The EV Charging Action Plan is designed to reduce vehicle emissions by implementing sustainable infrastructure across the country to support the influx of new EVs on the road
As extreme weather conditions around the world continue to rise in prominence, there is one thing on everyone’s mind: What can we do to slow it down? The climate is in desperate need of aggressive action plans to help reverse or slow down changes in the atmosphere.
In response, the Biden administration released its initial plan for reducing America’s contribution to climate change in August 2021 and finalized the plan in December. This article will explore what the plan is and what it will mean for the near future of EVs.
The plan Bipartisan Infrastructure Law Investments
As part of the Bipartisan Infrastructure Law Investments, the Biden administration plans on ensuring that at least 50% of all new car sales involve “zero-emissions vehicles, including battery-electric, plug-in hybrid electric, or fuel cell electric vehicles” by 2030. The goal is to cut emissions fueled by vehicles by two billion metric tons of carbon pollution by that time.
Not only will the money invested in the program help to support car manufacturers, but it will encourage the American domestic supply chain and thus the workforce in the industry will grow as well.
The administration believes that by bolstering sustainability, the plan can make car manufacturers and city planners feel more incentivized to take action themselves.
The EV Charging Action Plan
The EV Charging Action Plan set in December is designed to reduce vehicle emissions by implementing sustainable infrastructure across the country to support the influx of new EVs on the road.
To directly respond to the charging deserts around America where citizens who want to buy EVs are discouraged by the lack of convenient availability of charging stations, the plan’s “initial focus will be building a convenient, reliable public charging network that can build public confidence, with a focus on filling gaps in rural, disadvantaged, and hard-to-reach locations.”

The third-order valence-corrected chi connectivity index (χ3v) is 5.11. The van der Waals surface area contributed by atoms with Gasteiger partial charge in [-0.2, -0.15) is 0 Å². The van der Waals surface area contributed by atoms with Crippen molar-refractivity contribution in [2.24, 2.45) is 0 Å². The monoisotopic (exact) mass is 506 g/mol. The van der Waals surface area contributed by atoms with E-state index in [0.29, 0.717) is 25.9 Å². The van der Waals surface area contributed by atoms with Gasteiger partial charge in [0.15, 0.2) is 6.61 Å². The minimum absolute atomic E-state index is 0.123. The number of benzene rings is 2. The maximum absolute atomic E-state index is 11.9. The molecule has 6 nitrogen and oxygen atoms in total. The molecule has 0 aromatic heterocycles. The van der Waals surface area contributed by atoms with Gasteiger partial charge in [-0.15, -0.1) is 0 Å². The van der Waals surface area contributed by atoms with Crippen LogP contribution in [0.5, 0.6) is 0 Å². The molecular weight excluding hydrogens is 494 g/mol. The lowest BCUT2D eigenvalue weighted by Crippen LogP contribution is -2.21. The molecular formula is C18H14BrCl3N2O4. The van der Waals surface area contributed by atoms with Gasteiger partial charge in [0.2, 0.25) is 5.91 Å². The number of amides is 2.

Stakeholders from large vehicle manufacturers and related organizations are already on board with the plan, including:
- General Motors
- United Auto Workers (UAW)
The plan also addresses making the batteries that fuel electric vehicles more sustainable as well. The strategy will accomplish this point through checking the sustainability of the batteries themselves — such as by making sure they are reliable and long-lasting — and also ensuring the minerals that the batteries are constructed of are ethically and sustainably mined.
After each battery is constructed, Federal agencies will review the batteries and make recommendations for “supporting sustainable and responsible domestic mining and processing of key battery minerals, such as lithium, cobalt and nickel, and ensuring new domestic automotive battery production adheres to high-road labor standards.”
Where minerals, like lithium, are not readily available, the Biden administration is funding to expand sourcing of those minerals. One such effort involves working with the renewable energy company, Redwood Materials, to source lithium from recycled materials.
Finally, the administration is providing funding of $200 million to ensure the batteries made are recyclable and another $60 million of funding toward mineral research and development, as well as demonstration recycling projects.
The future for EVs will likely be brighter with these new laws. With more EV options to choose from at the dealership and greater charging accessibility when on the road, EV shoppers will feel more comfortable making the switch from gas-powered to electric.
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